Posted by: Joe of St. Thérèse | December 6, 2008


H/t to Fr. Hulk

my comments in RED

If you want to really trace things back to the beginning, you have to go to the 18th Century philosophical movement called the Enlightenment (I don’t know if I’d call it the Enlightenment, I’d call it the destruction of all things good). This is the major philosophy used by the founders of our country. It basically states that human reason alone is enough for anyone. Divine revelation and rights have no place. This allowed them to reject monarchies, theocracies, etc. and dive straight for democracy. The only problem is that even THEY didn’t believe that EVERYONE has equal rights, that’s why our form of government is a representative republic and not a pure democracy.

In the 19th Century, folks started using the same reasoning as the Enlightenment, and elevated human emotion to the place of reason. That since we are all good and equal (enlightenment) then our emotions are all we need to survive in the world. The cleric Ronald Knox (convert from Church of England) wrote a great book called “Enthusiasm” which does a great job of describing this and criticizing it. This kind of thinking SWEPT through the Protestant churches, mostly the mainline protestant churches (Methodist, Anglican, etc.) and gave rise to the Fundamentalist movement (as a reaction against it) and the more liberal movements (which eventually took over) within the protestant sects. This lead to the idea that everyone in a local church is equal, because everyone’s emotions are valid.

This started a movement in the Catholic Church eventually called “Modernism.” The basic tenants are the same as the protestant movements. Everyone’s emotions and feelings about any issue are all valid. The teachings of the early Church can’t apply to us because we are modern, hip, and with-it (how many times have you heard that, we’re with it, so we no longer do x or y). We get to reshape God into our image and likeness and feel good about it. (there’s the emotions again) The only problem is that in the early 20th Century we had a Pope (Pius X in 1907) who recognized this for what it was and issued a little document (just a little one, there’s the understatement) called the “Syllabus of Errors” which listed all the problems with Modernism, labeled it, and decreed that it was a heresy and could not be taught in the Church. (and it still is a heresy) Rather than really get rid of it (unfortunately), this simply pushed it underground where it festered and festered in the Church against the ‘mean old men in Rome.’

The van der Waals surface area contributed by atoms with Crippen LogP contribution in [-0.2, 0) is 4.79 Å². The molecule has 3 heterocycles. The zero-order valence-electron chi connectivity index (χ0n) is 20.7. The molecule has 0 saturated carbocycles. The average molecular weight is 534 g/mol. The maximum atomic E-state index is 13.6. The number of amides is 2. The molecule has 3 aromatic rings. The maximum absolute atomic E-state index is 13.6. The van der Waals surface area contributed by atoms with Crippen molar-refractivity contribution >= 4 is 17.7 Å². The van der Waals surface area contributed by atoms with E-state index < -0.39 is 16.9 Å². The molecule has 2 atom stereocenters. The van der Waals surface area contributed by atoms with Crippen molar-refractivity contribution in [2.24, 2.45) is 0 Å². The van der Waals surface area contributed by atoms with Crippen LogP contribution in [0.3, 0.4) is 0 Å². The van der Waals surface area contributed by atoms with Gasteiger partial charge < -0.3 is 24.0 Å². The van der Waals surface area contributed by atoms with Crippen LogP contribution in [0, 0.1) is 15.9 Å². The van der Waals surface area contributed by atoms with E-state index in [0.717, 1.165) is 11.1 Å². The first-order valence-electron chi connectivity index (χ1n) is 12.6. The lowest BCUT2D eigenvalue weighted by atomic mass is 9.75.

After Vatican II, while the Church was still struggling to understand what the Council said, much less implement the changes (implement? that didn’t happen), the hidden Modernists came out of the woodwork (that’s an understatement). They seized control of the (non) implementation of the Council in most dioceses around the world and hijacked the meaning (is there a word greater than hijacked? that’s what happened). What we then get is the buzz-phrase “the SPIRIT of Vatican II.” Whatever crazy idea that anyone has is suddenly valid and worthy of implementation because it is in the SPIRIT of Vatican II. (Never mind what the Council said, and that it NEVER repudiated the Syllabus of Errors.) When you read the Syllabus, which is still in force, you will see ideas and programs that are alive and well in most parishes, especially in the RCIA process (I know a few parishes). Now, the hip and with-it parish staffs actually laugh at the Syllabus (which is rather sad) and implement its most forbidden concepts.